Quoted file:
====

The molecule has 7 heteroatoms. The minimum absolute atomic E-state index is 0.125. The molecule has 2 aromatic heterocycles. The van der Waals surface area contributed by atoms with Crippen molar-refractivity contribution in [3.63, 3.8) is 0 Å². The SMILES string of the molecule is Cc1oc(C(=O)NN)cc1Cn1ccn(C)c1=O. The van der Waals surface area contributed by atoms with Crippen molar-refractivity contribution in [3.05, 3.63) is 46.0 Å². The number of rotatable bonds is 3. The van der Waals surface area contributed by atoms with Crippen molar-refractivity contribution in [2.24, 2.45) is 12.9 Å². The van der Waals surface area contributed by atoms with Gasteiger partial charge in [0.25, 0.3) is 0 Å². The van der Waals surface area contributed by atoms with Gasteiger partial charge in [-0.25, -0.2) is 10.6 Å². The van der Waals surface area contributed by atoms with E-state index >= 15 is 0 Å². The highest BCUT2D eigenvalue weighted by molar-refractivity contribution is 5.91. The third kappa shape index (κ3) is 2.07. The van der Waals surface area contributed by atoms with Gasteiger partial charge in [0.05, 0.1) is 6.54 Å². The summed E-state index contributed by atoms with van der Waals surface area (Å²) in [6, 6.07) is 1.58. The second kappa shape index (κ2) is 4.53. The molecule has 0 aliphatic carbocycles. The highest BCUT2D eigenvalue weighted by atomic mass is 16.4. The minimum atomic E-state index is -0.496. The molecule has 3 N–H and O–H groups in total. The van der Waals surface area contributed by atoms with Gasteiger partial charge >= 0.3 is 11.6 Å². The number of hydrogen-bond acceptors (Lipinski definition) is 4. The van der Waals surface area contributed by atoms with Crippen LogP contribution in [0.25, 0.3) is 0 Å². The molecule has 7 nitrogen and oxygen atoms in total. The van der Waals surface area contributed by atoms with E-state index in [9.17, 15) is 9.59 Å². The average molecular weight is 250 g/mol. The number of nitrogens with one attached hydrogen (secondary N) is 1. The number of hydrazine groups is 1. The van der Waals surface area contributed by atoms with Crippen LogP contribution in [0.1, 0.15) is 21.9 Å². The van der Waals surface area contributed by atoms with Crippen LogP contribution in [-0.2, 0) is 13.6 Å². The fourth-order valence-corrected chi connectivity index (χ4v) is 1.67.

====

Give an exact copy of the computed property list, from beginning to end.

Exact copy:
The molecule has 7 heteroatoms. The minimum absolute atomic E-state index is 0.125. The molecule has 2 aromatic heterocycles. The van der Waals surface area contributed by atoms with Crippen molar-refractivity contribution in [3.63, 3.8) is 0 Å². The SMILES string of the molecule is Cc1oc(C(=O)NN)cc1Cn1ccn(C)c1=O. The van der Waals surface area contributed by atoms with Crippen molar-refractivity contribution in [3.05, 3.63) is 46.0 Å². The number of rotatable bonds is 3. The van der Waals surface area contributed by atoms with Crippen molar-refractivity contribution in [2.24, 2.45) is 12.9 Å². The van der Waals surface area contributed by atoms with Gasteiger partial charge in [0.25, 0.3) is 0 Å². The van der Waals surface area contributed by atoms with Gasteiger partial charge in [-0.25, -0.2) is 10.6 Å². The van der Waals surface area contributed by atoms with E-state index >= 15 is 0 Å². The highest BCUT2D eigenvalue weighted by molar-refractivity contribution is 5.91. The third kappa shape index (κ3) is 2.07. The van der Waals surface area contributed by atoms with Gasteiger partial charge in [0.05, 0.1) is 6.54 Å². The summed E-state index contributed by atoms with van der Waals surface area (Å²) in [6, 6.07) is 1.58. The second kappa shape index (κ2) is 4.53. The molecule has 0 aliphatic carbocycles. The highest BCUT2D eigenvalue weighted by atomic mass is 16.4. The minimum atomic E-state index is -0.496. The molecule has 3 N–H and O–H groups in total. The van der Waals surface area contributed by atoms with Gasteiger partial charge >= 0.3 is 11.6 Å². The number of hydrogen-bond acceptors (Lipinski definition) is 4. The van der Waals surface area contributed by atoms with Crippen LogP contribution in [0.25, 0.3) is 0 Å². The molecule has 7 nitrogen and oxygen atoms in total. The van der Waals surface area contributed by atoms with E-state index in [9.17, 15) is 9.59 Å². The average molecular weight is 250 g/mol. The number of nitrogens with one attached hydrogen (secondary N) is 1. The number of hydrazine groups is 1. The van der Waals surface area contributed by atoms with Crippen LogP contribution in [0.1, 0.15) is 21.9 Å². The van der Waals surface area contributed by atoms with Crippen LogP contribution in [-0.2, 0) is 13.6 Å². The fourth-order valence-corrected chi connectivity index (χ4v) is 1.67.